The breeze, the touch of the fingertip, even a simple feather resting on our arm … all this exquisitely detailed sensory information is received by our brain thanks to the corpuscles of Meissner and those of Pacini .
Meissner’s detect the slightest friction, and are very abundant in our erogenous zones and other very sensitive areas, such as the fingertips, lips or tongue.
Meissner receptors are named after the German anatomist Georg Meissner , who is credited with their discovery in 1852. The corpuscle is 30 to 140 microns long and 40 to 61 µm in diameter.
The touch of deep pressure (of a squeeze for example) is generated by the corpuscles of Pacini (in mammals the only other type of physical touch mechanoceptor), which are located deeper in the dermis. Pacini’s are even more spectacular, as Bill Bryson explains in his book The Human Body :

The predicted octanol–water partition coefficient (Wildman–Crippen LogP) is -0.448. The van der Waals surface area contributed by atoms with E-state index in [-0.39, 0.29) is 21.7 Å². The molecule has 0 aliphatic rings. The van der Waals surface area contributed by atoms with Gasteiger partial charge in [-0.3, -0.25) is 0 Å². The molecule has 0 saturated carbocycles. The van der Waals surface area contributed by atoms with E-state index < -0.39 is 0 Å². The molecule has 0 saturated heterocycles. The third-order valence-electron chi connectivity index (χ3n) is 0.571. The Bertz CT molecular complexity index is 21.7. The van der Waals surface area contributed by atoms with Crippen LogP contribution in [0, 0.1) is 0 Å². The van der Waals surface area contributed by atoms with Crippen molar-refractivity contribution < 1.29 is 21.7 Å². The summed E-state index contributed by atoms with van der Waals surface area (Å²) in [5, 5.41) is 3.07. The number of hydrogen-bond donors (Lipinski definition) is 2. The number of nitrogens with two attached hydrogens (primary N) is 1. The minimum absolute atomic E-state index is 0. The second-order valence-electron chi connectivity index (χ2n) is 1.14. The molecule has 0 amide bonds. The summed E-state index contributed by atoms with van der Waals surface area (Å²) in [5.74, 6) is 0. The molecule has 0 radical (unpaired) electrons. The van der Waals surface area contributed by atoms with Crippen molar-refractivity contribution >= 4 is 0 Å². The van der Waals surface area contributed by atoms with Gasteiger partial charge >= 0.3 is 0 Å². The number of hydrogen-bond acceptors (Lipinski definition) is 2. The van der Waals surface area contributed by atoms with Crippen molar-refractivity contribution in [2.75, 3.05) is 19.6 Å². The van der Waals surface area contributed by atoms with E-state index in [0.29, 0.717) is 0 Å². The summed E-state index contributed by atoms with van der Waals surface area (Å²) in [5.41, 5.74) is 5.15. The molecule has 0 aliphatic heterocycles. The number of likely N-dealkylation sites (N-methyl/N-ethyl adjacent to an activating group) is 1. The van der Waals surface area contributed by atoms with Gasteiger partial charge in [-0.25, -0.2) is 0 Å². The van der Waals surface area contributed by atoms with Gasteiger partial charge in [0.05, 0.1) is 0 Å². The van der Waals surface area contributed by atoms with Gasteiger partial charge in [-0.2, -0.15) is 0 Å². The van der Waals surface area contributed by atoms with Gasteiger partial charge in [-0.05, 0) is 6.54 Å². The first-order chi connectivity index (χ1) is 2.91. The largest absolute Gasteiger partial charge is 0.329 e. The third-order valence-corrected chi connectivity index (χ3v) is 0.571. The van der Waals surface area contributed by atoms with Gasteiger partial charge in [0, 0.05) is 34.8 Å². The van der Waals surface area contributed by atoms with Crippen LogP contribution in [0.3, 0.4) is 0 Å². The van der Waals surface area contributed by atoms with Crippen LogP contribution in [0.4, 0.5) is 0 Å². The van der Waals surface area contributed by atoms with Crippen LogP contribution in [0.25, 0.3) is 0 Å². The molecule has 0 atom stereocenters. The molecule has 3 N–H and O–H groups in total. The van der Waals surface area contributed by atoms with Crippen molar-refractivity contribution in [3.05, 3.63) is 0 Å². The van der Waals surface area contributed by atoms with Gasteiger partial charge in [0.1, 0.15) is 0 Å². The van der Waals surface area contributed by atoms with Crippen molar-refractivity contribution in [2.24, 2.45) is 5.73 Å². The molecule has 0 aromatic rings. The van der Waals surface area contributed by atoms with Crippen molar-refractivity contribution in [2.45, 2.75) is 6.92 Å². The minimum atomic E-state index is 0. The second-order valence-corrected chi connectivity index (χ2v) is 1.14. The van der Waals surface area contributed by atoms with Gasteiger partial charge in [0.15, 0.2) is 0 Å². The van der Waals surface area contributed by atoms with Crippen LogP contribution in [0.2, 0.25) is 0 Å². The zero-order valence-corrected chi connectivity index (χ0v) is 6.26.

A Pacini corpuscle can detect a movement of only 0.00001 millimeters, which in practice amounts to not moving at all.
Corpuscles of Pacini are found, for example, in the subcutaneous connective tissue and in the reticular dermis and are especially numerous in the hand and foot. They are also found in the periosteum, interosseous membranes, mesentery, pancreas, and sexual organs.
Women have more tactile sensitivity in their fingers, but this is probably because their hands are smaller and therefore have a denser sensor network.
In total, touch encompasses five different sensations associated with a certain class of receptors. The various receptors have been called by the name of their discoverers:
- Pacini’s corpuscles for pressure (Filippo Pacini, Italian, 1830).
- Meissner’s corpuscles for touch (Georg Meissner, German, 1853).
- Krause’s Terminal Bulbs for Cold (Wilhelm Krause, German, 1860).
- The endings for the Ruffini heat (Angelo Ruffini, Italian, 1898).